Flexibility exercises: stretches for the gastrocnemius, soleus and any other leg, hip or back muscles which are found to be tight.

Strength exercises: dorsiflexion, plantar flexion, eversion and inversion exercises using the resistance bands and closed chain ankle plantar flexion exercises standing, with static inversion and eversion.

Core stability exercises: abdominal hollowing to improve the lumbar control and posture, standing pelvic tilting to improve the gluteals' ability to keep the pelvis level during the swing phase.

The podiatrist also helps the patient buy the correct training shoes, recommending the shoes that suit his or her particular foot type and problem, and checking the effective-ness of the shoe using the digital camera.

Customising the prescription
In this way, by looking to improve muscle function, posture, stability and get the footwear right, the podiatrist can do much to improve foot mechanics without prescribing orthotics. This allows him or her to start with a temporary and soft orthotic for many of their patients, in the hope that this will be sufficient to solve the injury problem. In cases where the problems are severe, then a cast orthotic with a hard material is prescribed, but this should not be a standard policy. Modern podiatry must recognise the individual patient's needs and customise the prescription accordingly. For instance, a mere 60% of Justin Blake's patients receive orthotics, ranging from soft inserts to hard casts, which means that each patient gets the solution that is considered best for his or her particular set of problems.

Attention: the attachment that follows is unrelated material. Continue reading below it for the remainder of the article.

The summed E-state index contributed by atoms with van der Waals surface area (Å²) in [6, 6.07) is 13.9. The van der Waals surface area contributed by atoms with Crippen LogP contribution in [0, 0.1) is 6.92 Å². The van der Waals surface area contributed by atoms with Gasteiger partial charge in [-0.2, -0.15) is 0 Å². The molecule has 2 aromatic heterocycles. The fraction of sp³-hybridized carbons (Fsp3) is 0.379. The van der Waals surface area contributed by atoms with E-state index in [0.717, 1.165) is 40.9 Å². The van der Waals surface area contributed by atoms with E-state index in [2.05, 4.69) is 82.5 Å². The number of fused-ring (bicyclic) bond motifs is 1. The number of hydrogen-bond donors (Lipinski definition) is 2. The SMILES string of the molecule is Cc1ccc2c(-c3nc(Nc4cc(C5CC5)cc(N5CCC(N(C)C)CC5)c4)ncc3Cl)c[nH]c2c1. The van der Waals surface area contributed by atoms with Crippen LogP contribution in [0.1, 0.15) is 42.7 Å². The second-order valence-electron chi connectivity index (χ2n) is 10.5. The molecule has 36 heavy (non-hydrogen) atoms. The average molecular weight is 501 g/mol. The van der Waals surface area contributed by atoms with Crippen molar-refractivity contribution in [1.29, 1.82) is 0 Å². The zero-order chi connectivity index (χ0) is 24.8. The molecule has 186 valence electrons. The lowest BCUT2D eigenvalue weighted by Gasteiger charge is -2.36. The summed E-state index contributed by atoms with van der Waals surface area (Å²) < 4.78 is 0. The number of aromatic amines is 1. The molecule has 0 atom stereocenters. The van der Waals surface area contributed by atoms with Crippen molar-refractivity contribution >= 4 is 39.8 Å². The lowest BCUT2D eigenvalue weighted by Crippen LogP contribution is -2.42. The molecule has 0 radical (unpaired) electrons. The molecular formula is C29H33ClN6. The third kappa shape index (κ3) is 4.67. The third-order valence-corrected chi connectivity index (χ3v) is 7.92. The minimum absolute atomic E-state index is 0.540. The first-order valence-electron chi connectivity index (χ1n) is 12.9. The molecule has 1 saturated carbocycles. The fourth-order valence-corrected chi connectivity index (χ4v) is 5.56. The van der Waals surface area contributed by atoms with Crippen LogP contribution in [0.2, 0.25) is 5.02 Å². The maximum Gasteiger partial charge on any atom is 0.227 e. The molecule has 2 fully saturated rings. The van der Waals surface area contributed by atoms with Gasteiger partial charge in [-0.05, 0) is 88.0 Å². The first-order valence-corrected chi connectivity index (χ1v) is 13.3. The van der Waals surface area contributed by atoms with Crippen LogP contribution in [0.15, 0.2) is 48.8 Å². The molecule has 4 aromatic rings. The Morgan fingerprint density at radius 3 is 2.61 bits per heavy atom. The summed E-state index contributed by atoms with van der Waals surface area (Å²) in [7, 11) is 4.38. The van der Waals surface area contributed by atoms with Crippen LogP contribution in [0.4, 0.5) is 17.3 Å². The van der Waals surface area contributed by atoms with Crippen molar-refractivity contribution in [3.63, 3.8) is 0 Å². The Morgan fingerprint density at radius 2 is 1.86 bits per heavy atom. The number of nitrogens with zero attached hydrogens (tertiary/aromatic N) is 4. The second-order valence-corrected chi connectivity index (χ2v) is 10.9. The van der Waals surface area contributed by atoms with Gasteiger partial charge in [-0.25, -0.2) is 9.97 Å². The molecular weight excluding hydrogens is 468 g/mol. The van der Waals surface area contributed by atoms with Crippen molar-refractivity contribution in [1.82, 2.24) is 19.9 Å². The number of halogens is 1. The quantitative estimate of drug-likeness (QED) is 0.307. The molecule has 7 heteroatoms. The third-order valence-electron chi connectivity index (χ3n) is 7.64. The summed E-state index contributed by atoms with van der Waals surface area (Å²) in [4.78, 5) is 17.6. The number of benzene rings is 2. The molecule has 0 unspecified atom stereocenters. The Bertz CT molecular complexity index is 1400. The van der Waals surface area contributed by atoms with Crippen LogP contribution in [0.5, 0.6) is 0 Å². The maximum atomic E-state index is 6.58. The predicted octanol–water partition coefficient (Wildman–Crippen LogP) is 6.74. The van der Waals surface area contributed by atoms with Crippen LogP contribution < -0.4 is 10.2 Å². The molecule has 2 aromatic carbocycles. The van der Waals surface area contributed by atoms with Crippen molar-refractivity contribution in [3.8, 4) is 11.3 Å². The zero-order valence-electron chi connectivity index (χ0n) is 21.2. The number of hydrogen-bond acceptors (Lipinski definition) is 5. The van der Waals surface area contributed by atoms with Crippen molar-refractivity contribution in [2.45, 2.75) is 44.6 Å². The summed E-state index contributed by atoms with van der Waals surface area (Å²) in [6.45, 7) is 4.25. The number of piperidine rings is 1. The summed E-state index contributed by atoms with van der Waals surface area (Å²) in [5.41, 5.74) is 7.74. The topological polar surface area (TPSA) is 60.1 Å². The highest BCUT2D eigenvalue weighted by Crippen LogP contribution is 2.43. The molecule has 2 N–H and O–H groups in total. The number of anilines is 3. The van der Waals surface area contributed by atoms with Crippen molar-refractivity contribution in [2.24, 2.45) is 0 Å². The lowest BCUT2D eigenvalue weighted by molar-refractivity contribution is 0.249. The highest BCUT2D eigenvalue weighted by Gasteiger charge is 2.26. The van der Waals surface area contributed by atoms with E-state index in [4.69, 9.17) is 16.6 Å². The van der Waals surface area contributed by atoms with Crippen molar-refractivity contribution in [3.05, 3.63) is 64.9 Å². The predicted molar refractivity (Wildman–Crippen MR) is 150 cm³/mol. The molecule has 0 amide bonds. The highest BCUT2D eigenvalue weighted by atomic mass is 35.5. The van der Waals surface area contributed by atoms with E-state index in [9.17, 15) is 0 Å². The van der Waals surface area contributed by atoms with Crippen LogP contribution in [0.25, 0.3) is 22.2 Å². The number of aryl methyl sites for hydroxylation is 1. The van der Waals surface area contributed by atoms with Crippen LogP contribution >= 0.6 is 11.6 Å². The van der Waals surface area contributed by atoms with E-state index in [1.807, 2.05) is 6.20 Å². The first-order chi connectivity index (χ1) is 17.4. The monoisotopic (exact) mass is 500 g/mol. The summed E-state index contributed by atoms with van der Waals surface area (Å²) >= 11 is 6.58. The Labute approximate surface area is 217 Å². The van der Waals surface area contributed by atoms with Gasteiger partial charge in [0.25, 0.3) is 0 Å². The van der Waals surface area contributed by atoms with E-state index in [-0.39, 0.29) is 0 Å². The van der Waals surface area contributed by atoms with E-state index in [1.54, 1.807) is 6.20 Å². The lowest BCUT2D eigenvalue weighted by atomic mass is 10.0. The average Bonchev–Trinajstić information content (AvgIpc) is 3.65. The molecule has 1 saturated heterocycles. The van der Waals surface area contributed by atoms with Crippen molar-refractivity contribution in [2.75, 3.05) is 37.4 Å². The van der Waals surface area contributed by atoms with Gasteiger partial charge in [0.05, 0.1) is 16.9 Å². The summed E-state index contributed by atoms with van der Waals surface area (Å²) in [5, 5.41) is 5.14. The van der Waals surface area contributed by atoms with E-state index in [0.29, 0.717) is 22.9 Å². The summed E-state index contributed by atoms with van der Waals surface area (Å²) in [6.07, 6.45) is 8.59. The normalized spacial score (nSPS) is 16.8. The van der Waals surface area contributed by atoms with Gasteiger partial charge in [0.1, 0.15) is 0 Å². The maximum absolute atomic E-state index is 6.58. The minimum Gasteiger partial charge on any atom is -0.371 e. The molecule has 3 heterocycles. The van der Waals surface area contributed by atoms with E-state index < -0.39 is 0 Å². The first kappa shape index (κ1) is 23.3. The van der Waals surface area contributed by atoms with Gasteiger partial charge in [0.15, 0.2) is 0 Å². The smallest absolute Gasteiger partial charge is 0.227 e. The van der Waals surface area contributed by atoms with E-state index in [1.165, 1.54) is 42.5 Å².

The condensed version and the bottom line
Modern podiatry looks at the causes of the injury and foot mechanics as well as prescribing orthotics to improve the foot alignment.
By including active rehabilita-tion in the prescription, the podiatrist can help the patient to improve his or her foot mechanics, thus helping prevent further injuries.
The integrated approach, which includes finding the correct shoe, enables the podiatrist to offer a custom solution to each patient and allows them to vary the type of orthotic which is prescribed.
The practical advice for therapists and fitness trainers is this: before sending off your clients for orthotics, ensure that you have corrected any postural problems, improved core stability, strengthened the ankle muscles and increased the flexibility of the calf muscles. If you don't do these things first, the money spent on orthotics may be wasted.


Raphael Brandon



sports podiatry, foot problems, achilles tendinitis, plantar fasciitis, anterior knee pain